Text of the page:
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Knowledge acquisition through crowdsourcing

December 5, 2017

Curious Cat uses conversation to gather information

As the market for high-tech mobile services becomes ever more crowded to accommodate an ever-growing number of mobile device users, context-aware services are growing in value. A ‘context-aware service’ is one that can provide useful information based on a user’s present location and current activity. If, for example, you are in Vienna looking for a good place to enjoy a reasonably priced coffee, a good mobile application can use your GPS coordinates to recommend one or more cafes within walking distance. But the providing of such seemingly basic information is far more complicated than one might think. The service must have a way of knowing what to recommend, and given answers will depend on input from the user—but the interaction between human intelligence and artificial intelligence is exceedingly complex, and is a vast area of ongoing research.

A six-person team (mostly Ljubljana-based) has published a recent study titled “Curious Cat—Mobile, Context-Aware Conversations: Crowdsourcing Knowledge Acquisition”. “To test a proposed novel approach [to the knowledge acquisition, or KA, process],” the authors write, “we built a proof-of-concept conversational assistant named Curious Cat, whose task is to provide its users with some interesting or useful information about the places they visit, while also being able to support incidental conversation ranging over common sense topics.”

The authors claim that the main scientific contribution of their paper is the presentation of a new approach to tackling the KA problem: “[Our] approach combines natural language crowdsourcing, usage of prior knowledge, context and newly acquired knowledge.” By being able to collect good-quality, verifiable knowledge, the authors believe that it will now be possible to “solve some higher-level tasks previously not possible.”

One of the novelties of Curious Cat is that it builds on the top of existing and newly acquired knowledge simultaneously, which facilitates an understanding of the user’s context. Increased use of the system automatically drives the KA process deeper and deeper by identifying missing pieces of knowledge and obtaining these missing elements through directed crowdsourcing and reasoning.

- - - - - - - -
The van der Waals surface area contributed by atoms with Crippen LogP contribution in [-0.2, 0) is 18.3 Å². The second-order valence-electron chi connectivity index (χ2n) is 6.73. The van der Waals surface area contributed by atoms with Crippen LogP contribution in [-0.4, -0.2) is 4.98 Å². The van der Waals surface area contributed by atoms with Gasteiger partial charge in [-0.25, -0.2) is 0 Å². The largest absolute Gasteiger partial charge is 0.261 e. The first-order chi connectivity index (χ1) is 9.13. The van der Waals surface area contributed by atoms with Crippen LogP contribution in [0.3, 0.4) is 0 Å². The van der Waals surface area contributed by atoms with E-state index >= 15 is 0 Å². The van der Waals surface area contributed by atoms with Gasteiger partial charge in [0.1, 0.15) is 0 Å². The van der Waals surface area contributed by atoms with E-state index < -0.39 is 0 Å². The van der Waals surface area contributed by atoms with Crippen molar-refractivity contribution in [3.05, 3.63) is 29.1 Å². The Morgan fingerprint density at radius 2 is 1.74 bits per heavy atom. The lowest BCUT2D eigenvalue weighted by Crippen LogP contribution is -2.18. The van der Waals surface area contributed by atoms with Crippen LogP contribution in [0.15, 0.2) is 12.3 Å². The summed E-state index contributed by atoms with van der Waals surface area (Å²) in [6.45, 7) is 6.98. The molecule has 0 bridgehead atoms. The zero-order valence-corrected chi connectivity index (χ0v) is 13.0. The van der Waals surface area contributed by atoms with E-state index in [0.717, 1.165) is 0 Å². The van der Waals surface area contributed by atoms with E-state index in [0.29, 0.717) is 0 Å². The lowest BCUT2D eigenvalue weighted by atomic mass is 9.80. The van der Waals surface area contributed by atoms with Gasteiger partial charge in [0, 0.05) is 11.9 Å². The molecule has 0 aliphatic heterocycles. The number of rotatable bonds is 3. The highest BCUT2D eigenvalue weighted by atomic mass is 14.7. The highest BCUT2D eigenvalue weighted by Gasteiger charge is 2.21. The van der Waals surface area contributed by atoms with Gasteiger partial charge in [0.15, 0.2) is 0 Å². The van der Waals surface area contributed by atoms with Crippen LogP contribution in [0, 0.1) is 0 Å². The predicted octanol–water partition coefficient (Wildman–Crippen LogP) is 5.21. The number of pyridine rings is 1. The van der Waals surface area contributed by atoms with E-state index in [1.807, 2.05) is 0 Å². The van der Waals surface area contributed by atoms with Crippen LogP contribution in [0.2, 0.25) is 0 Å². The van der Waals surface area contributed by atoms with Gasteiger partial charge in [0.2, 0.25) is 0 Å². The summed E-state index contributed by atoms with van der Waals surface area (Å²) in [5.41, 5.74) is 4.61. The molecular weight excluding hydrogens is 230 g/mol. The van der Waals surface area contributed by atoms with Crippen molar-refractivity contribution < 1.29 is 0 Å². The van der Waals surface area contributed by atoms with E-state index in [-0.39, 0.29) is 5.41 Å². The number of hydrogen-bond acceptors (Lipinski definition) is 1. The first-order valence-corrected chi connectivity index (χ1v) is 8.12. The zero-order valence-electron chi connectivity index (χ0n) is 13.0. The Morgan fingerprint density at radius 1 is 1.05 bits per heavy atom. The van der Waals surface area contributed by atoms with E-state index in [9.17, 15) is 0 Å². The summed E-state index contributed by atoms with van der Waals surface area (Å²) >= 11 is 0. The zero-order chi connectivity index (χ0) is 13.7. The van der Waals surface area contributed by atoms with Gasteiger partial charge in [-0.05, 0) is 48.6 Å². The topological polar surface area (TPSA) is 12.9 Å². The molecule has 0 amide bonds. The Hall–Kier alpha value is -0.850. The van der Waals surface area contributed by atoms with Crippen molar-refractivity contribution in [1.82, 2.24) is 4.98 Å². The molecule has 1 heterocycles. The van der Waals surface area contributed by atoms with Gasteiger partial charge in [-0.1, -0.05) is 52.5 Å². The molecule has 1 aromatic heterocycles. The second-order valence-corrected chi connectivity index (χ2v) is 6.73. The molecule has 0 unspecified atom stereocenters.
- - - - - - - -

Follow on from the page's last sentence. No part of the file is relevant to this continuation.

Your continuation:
An equally important feature of the system, the authors argue, is that its novel crowdsourcing approach preserves user privacy. At the same time, it can store the user’s “beliefs about the world. This means that the knowledge the users provide through their answers can be local to the user and affect the other users only if promoted to general knowledge. If a user deliberately or accidentally misleads the KA process, this generally affects only the way the system interacts with that user, while having a minimal impact on the other users.”

Curious Cat formulates its questions directly to users, and the questions can take many forms. New information is only sent to other users as ‘new knowledge’ after it is validated. Additionally, the system can apply specific context to target those users with the strongest likelihood of being able to answer a question.

“The central and most important piece of contextual knowledge in our approach,” the authors continue, “is the user’s location and the duration of stay at this location. To facilitate this function, we use an improved implementation of the stay-point detection algorithm, which is able to cluster raw GPS coordinates and detect when a user is moving or staying at a particular location.”

Curious Cat has been publicly available online since the end of 2012, and is still running after several years of continuous activity. The system has more than 700 registered users, who have provided nearly 58,000 answers, which, combined with inferential possibilities, have generated more than 394,000 separate units of knowledge.

Click here to read the full paper.